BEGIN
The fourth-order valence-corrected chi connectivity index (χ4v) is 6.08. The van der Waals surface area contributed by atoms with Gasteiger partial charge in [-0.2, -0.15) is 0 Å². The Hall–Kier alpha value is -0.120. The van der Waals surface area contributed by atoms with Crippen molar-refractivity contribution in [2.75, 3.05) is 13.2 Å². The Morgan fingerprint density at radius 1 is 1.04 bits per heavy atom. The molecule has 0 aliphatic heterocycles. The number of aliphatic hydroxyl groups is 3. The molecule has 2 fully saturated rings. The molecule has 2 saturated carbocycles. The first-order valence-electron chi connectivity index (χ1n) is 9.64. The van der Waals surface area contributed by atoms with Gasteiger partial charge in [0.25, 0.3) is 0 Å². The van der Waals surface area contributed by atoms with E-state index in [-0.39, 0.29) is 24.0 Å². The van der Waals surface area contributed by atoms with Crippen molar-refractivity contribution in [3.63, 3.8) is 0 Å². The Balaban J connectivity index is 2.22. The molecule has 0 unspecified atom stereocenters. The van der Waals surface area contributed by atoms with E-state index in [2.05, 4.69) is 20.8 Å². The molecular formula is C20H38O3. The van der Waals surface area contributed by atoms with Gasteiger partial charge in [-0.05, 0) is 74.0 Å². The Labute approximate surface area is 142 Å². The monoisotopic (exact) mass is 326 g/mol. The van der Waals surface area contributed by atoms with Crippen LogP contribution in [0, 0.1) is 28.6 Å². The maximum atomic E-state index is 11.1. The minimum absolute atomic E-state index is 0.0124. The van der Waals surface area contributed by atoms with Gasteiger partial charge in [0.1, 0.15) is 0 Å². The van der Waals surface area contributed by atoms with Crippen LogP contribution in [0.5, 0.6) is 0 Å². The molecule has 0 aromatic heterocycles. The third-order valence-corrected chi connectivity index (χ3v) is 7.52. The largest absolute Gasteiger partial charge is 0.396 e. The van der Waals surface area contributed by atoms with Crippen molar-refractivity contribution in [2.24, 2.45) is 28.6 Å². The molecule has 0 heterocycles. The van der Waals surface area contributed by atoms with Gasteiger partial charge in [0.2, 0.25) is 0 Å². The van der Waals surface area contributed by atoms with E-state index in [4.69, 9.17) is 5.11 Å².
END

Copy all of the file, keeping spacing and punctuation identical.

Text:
The fourth-order valence-corrected chi connectivity index (χ4v) is 6.08. The van der Waals surface area contributed by atoms with Gasteiger partial charge in [-0.2, -0.15) is 0 Å². The Hall–Kier alpha value is -0.120. The van der Waals surface area contributed by atoms with Crippen molar-refractivity contribution in [2.75, 3.05) is 13.2 Å². The Morgan fingerprint density at radius 1 is 1.04 bits per heavy atom. The molecule has 0 aliphatic heterocycles. The number of aliphatic hydroxyl groups is 3. The molecule has 2 fully saturated rings. The molecule has 2 saturated carbocycles. The first-order valence-electron chi connectivity index (χ1n) is 9.64. The van der Waals surface area contributed by atoms with Gasteiger partial charge in [0.25, 0.3) is 0 Å². The van der Waals surface area contributed by atoms with E-state index in [-0.39, 0.29) is 24.0 Å². The van der Waals surface area contributed by atoms with Crippen molar-refractivity contribution in [3.63, 3.8) is 0 Å². The Balaban J connectivity index is 2.22. The molecule has 0 unspecified atom stereocenters. The van der Waals surface area contributed by atoms with E-state index in [2.05, 4.69) is 20.8 Å². The molecular formula is C20H38O3. The van der Waals surface area contributed by atoms with Gasteiger partial charge in [-0.05, 0) is 74.0 Å². The Labute approximate surface area is 142 Å². The monoisotopic (exact) mass is 326 g/mol. The van der Waals surface area contributed by atoms with Crippen LogP contribution in [0, 0.1) is 28.6 Å². The maximum atomic E-state index is 11.1. The minimum absolute atomic E-state index is 0.0124. The van der Waals surface area contributed by atoms with Gasteiger partial charge in [0.1, 0.15) is 0 Å². The van der Waals surface area contributed by atoms with Crippen LogP contribution in [0.5, 0.6) is 0 Å². The molecule has 0 aromatic heterocycles. The third-order valence-corrected chi connectivity index (χ3v) is 7.52. The largest absolute Gasteiger partial charge is 0.396 e. The van der Waals surface area contributed by atoms with Crippen molar-refractivity contribution in [2.24, 2.45) is 28.6 Å². The molecule has 0 heterocycles. The van der Waals surface area contributed by atoms with Gasteiger partial charge in [0.2, 0.25) is 0 Å². The van der Waals surface area contributed by atoms with E-state index in [4.69, 9.17) is 5.11 Å².